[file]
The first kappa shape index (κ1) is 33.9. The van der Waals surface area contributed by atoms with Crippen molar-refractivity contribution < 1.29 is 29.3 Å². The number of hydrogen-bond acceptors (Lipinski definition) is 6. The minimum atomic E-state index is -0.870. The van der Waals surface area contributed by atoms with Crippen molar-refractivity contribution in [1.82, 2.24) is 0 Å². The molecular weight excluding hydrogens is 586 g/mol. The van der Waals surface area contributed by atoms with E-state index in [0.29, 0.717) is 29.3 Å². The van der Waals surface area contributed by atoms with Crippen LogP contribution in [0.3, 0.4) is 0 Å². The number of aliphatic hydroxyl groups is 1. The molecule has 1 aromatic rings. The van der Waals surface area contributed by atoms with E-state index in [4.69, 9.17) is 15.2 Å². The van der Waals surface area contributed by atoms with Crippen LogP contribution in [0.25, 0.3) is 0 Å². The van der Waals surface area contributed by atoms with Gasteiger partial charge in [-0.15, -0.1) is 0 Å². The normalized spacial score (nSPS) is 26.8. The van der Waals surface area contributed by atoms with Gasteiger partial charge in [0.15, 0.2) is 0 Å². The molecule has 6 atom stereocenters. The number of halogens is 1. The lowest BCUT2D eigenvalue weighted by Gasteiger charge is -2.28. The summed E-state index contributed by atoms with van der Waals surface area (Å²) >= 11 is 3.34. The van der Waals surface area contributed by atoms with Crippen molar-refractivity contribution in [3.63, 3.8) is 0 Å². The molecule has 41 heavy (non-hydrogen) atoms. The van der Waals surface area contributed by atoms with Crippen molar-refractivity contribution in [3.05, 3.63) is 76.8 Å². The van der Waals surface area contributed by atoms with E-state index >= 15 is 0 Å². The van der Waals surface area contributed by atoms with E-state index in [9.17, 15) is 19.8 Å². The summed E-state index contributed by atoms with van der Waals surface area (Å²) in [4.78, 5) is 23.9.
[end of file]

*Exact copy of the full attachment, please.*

The first kappa shape index (κ1) is 33.9. The van der Waals surface area contributed by atoms with Crippen molar-refractivity contribution < 1.29 is 29.3 Å². The number of hydrogen-bond acceptors (Lipinski definition) is 6. The minimum atomic E-state index is -0.870. The van der Waals surface area contributed by atoms with Crippen molar-refractivity contribution in [1.82, 2.24) is 0 Å². The molecular weight excluding hydrogens is 586 g/mol. The van der Waals surface area contributed by atoms with E-state index in [0.29, 0.717) is 29.3 Å². The van der Waals surface area contributed by atoms with Crippen LogP contribution in [0.3, 0.4) is 0 Å². The number of aliphatic hydroxyl groups is 1. The molecule has 1 aromatic rings. The van der Waals surface area contributed by atoms with E-state index in [4.69, 9.17) is 15.2 Å². The van der Waals surface area contributed by atoms with Crippen LogP contribution in [0.25, 0.3) is 0 Å². The van der Waals surface area contributed by atoms with Gasteiger partial charge in [-0.15, -0.1) is 0 Å². The normalized spacial score (nSPS) is 26.8. The van der Waals surface area contributed by atoms with Gasteiger partial charge in [0.15, 0.2) is 0 Å². The molecule has 6 atom stereocenters. The number of halogens is 1. The lowest BCUT2D eigenvalue weighted by Gasteiger charge is -2.28. The summed E-state index contributed by atoms with van der Waals surface area (Å²) >= 11 is 3.34. The van der Waals surface area contributed by atoms with Crippen molar-refractivity contribution in [3.63, 3.8) is 0 Å². The molecule has 41 heavy (non-hydrogen) atoms. The van der Waals surface area contributed by atoms with Crippen molar-refractivity contribution in [3.05, 3.63) is 76.8 Å². The van der Waals surface area contributed by atoms with E-state index >= 15 is 0 Å². The van der Waals surface area contributed by atoms with E-state index in [9.17, 15) is 19.8 Å². The summed E-state index contributed by atoms with van der Waals surface area (Å²) in [4.78, 5) is 23.9.